On the other hand, the strength of any material is equivalent to the
stress required to break it. What we learn from the
science of structures is that the best ones will be flexible and strong.
They will bend, but not break, and they will return to
their true form after being tested or stretched. The
human experience tracks closely with the analogies offered by this science.
But why discuss family structures using such analogies?
We discuss stress and strain, elasticity and strength, as a means of
reaching a much-desired end: understanding how to make successful
structures. Just as we study the principles that ensure
success in constructing buildings, ships, and airplanes, we study family
structures because we seek the safest and most effective families we can
design. Champions of the natural family conclude that
nature is a much better engineer than man or the state because nature
provides more give, more latitude, within its structures than do any of the
substitutes devised by man or the state. It is thus within the natural
family that we can live our lives in the best manner possible.
It is nature, not man or the state, that builds elasticity into
structures and flexibility into materials. Nature is the
best architect. It routinely works to maximize the
ability of structures to carry the biggest loads.
Man, ironically, often forfeits the real advantages of the natural family
because of his mad penchant for perfectibility. It is no
small coincidence that in the social sciences we refer to these mad
visionaries as “social engineers.” It is interesting to
note that the ability of a structure to carry a load is largely dependent on
two factors: the uses made of it and the forces it has resisted over its
lifetime. A tendency among some engineers seeking to
maximize efficiencies is to tamper with the very characteristics of
structures that keep them safe and strong over the long run.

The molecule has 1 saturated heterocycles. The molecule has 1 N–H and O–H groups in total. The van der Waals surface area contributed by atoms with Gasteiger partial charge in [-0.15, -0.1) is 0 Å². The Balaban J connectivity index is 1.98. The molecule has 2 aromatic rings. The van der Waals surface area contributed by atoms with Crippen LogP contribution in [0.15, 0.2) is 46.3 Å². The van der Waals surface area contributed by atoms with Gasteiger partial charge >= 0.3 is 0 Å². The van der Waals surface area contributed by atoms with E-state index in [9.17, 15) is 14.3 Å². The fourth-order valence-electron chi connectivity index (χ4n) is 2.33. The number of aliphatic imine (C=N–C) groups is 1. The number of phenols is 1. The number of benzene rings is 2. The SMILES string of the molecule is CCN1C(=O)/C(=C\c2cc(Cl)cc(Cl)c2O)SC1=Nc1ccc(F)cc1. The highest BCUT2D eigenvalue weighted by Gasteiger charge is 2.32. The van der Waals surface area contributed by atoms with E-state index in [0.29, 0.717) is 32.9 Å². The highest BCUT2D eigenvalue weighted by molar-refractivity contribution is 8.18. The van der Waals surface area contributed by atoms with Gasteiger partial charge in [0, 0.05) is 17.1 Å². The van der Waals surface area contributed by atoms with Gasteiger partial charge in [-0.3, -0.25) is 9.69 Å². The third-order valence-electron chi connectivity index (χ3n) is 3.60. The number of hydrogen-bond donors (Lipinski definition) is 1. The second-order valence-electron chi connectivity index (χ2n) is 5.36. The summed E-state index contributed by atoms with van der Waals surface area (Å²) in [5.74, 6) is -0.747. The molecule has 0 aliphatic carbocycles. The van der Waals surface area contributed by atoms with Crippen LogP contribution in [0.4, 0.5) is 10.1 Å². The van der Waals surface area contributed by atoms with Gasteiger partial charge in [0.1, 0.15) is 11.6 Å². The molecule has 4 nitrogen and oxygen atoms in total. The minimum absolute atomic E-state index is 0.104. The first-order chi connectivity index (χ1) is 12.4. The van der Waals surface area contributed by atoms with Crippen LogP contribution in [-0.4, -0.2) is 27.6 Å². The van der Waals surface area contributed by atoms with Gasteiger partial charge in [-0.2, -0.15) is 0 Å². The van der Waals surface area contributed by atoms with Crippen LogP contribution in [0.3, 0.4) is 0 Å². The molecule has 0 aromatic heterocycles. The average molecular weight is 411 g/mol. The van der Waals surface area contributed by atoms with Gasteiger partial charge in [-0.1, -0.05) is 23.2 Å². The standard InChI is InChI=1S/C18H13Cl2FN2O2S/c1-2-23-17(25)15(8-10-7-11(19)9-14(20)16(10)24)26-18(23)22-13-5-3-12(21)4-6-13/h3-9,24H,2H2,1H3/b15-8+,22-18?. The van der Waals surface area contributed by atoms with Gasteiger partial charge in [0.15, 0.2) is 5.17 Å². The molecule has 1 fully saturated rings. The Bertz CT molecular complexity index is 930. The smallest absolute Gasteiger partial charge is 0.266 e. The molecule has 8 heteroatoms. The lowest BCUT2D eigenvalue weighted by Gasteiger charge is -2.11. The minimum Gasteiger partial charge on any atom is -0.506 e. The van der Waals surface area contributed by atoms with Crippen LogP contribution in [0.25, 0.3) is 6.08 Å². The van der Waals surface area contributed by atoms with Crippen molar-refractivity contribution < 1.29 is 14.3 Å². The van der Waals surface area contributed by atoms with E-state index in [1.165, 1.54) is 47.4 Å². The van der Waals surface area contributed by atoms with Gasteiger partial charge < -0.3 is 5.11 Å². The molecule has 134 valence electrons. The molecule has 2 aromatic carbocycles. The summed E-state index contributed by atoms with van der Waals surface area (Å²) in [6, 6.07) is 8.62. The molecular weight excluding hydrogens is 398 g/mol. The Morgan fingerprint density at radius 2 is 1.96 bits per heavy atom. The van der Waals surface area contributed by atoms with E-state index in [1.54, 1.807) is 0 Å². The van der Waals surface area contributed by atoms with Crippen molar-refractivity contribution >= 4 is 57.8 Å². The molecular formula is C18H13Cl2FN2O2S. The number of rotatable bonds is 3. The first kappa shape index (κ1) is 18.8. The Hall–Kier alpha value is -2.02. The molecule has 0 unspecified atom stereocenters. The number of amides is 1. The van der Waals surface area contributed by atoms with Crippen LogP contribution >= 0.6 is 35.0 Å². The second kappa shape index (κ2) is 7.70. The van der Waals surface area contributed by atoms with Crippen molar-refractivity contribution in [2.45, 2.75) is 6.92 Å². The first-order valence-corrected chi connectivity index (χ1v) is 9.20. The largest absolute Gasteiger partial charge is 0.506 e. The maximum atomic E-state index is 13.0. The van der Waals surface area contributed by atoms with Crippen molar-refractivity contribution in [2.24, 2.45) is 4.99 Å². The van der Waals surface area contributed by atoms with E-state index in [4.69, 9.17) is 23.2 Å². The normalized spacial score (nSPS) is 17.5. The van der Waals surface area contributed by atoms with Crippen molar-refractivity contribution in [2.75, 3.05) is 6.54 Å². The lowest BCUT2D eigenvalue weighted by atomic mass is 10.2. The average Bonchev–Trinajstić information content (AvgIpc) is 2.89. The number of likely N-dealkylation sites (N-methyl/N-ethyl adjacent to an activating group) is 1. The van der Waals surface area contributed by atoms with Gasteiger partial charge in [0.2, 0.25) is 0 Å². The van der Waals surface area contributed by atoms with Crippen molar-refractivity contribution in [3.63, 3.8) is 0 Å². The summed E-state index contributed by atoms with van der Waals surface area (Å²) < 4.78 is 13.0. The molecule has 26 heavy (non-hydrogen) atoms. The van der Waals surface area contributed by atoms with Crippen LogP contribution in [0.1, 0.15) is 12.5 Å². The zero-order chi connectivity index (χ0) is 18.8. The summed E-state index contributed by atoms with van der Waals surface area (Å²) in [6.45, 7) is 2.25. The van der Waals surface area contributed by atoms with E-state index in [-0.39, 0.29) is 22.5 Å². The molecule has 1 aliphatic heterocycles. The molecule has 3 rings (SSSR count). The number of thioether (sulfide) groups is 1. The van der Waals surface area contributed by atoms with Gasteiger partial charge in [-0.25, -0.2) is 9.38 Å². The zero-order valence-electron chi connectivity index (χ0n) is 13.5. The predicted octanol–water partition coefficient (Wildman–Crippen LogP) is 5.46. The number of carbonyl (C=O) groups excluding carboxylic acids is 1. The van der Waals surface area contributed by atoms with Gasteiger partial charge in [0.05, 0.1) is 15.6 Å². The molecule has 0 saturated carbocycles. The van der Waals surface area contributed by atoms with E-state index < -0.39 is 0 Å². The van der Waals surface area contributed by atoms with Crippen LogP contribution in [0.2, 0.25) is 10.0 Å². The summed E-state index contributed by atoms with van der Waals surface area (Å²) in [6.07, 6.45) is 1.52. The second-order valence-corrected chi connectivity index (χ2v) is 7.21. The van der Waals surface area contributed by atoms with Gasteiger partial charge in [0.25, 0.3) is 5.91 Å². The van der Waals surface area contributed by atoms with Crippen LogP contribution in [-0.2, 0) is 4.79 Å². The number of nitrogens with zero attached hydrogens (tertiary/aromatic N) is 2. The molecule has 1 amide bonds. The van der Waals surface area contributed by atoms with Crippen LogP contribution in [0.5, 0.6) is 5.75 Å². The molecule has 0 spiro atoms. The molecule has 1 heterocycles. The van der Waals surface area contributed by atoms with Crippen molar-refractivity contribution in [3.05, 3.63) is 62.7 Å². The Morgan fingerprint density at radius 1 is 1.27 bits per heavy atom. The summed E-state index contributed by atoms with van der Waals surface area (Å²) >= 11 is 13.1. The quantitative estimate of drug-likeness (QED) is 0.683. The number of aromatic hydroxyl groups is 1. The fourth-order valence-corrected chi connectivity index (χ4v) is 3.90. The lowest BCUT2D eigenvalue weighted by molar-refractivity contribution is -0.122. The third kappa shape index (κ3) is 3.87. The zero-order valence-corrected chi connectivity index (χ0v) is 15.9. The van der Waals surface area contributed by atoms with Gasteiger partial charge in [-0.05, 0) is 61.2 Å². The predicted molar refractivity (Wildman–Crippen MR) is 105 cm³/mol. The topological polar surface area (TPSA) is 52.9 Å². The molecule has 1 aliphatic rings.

Curiously, these engineers may begin stripping structures and
materials of the very qualities that make them strong because they believe
that they can devise perfect structures, completely unbending and
immoveable. Structural disasters can frequently be
attributed to engineers seeking theoretical perfectibility while ignoring
the empirical science of structures derived from nature.
Those who use nature’s laws to assess the integrity of all structures and
materials are not surprised by the flaws in unnatural man-made structures
and materials. Of course, humans do love to drill holes to tie materials
together—and, if they are men, the more holes the better!
The only problem is that holes and creases and cracks come at a
price—they can create irregularities. All building
materials have what are called “stress trajectories,” lines of strength that
pass stress from one molecule on to the next to enable a structure to bear a
load. It does not require great imagination to
understand what happens to a stress trajectory when a builder punches holes
in a building material.
Families have their stress trajectories as well. Punch a
hole in a family—that is, take one family member out of the natural family